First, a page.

With respect to distribution, the privatization processes left the entire capacity in the hands of the Spanish transnational corporation, Unión Fenosa, which runs a virtual private monopoly and applies a very high markup on distribution costs compared to generating costs. This exaggerated distribution markup on energy costs were established in “transition contracts,” which expired at the end of 2004. These contracts were exclusively designed to make the distribution companies attractive to foreign investors, as the IMF and World Bank now recognize in a document marking Nicaragua’s reaching of the completion point of the Highly Indebted Poor Countries (HIPC) initiative. Both institutions acknowledge that these markups were established with the express aim of ensuring extraordinary benefits for the purchasing companies, seemingly with no consideration whatsoever for the impact this would have on the Nicaraguan population, 78% of which struggles to survive on under two dollars a day.
Unión Fenosa: Markups and unfair chargesThe World Bank figures show that electricity distribution adds 61% to the generating costs, so that if the latter is 100, Unión Fenosa’s distribution markup increases the consumer price to 161. This figure is fundamental to explaining Nicaragua’s high energy prices. To this is added an extra 9% that the company attributes to “distribution losses,” essentially due to illegal direct splicing into street electricity wires, bypassing the meter, if the residence or tiny business even has one. So overall, Unión Fenosa effectively adds 70% to the generating costs.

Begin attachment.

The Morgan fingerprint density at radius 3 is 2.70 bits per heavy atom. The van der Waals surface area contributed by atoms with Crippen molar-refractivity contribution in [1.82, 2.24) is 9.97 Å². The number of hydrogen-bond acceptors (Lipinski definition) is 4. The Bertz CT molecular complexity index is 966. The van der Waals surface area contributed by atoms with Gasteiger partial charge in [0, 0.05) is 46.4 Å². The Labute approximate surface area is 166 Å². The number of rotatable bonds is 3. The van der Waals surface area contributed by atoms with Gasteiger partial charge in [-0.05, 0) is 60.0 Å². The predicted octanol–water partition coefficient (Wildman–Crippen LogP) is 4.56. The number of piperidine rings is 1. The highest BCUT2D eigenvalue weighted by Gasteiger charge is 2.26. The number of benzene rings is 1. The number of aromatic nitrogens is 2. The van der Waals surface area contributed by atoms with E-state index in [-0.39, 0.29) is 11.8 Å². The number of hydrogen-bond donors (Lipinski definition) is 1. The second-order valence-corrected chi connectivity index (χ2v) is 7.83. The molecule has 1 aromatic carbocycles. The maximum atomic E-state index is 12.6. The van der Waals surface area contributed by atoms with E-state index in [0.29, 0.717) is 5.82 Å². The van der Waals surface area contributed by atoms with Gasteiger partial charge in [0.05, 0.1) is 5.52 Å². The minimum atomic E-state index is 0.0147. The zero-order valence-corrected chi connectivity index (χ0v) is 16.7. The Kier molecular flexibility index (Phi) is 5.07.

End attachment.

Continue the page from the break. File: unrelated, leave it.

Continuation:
In 2003, the generating cost was US$58.90 per kilowatt-hour, with the distribution markup adding a further $32.60 per megawatt-hour, in addition to $10.80 to cover distribution losses. According to ECLA, distribution losses in Nicaragua have continued to rise even more rapidly following the privatization of distribution, from 28% in 1997 to almost 33% in 2003. The figures for Costa Rica, El Salvador and Honduras are 7%, 13% and 17%, respectively. This is alarming, considering that the promise to reduce distribution losses was one of the justifications for privatization in the first place. According to ECLA, reducing losses to 11% would allow a significant reduction in prices.
As the Nicaraguan Consumers’ Defense Network charges, Unión Fenosa also tacks various other unfair charges onto its rates, such as marketing, street lighting, a guarantee deposit, payment default charges, non-registered energy, meter rental, etc. As a result, a high percentage of poor families’ income goes to pay their electricity bill. This in turn pressures them to make illegal connections to maintain access to this vital service, which of course increases distribution losses.
In addition, the electricity generating cost prior to distribution is surely also inflated by the high markups and monopoly privileges that Bolaños negotiated with the economic groups that control generation during the Alemán administration, when he was Vice President and also headed the state-run electricity company ENEL. The “contracts” containing these privileges have remained secret ever since.
All of these factors make Nicaragua’s electricity costs the highest in Central America. In 2003, they reached $123 per megawatt-hour, while they were $117 in El Salvador, $113 in Guatemala, $90 in Honduras and $69 in Costa Rica. The highest prices in the region are found in the three countries that privatized their distribution services, with Nicaragua obviously in the lead. Of the $123 charged for each megawatt-hour in Nicaragua, 54.5% corresponds to generating costs, 3.6% to transmission costs, 32.6% to distribution markups, 9% to distribution loss and 0.5% to other factors.
It is interesting to note that profit margins in gasoline distribution in Nicaragua are also the highest in Central America. In 2003, the respective per-gallon markups in Nicaragua for super and regular were $0.61 and $0.59, compared to $0.21 and $0.25 in Guatemala, $0.45 and $0.38 in El Salvador and $0.42 and $0.40 in Costa Rica.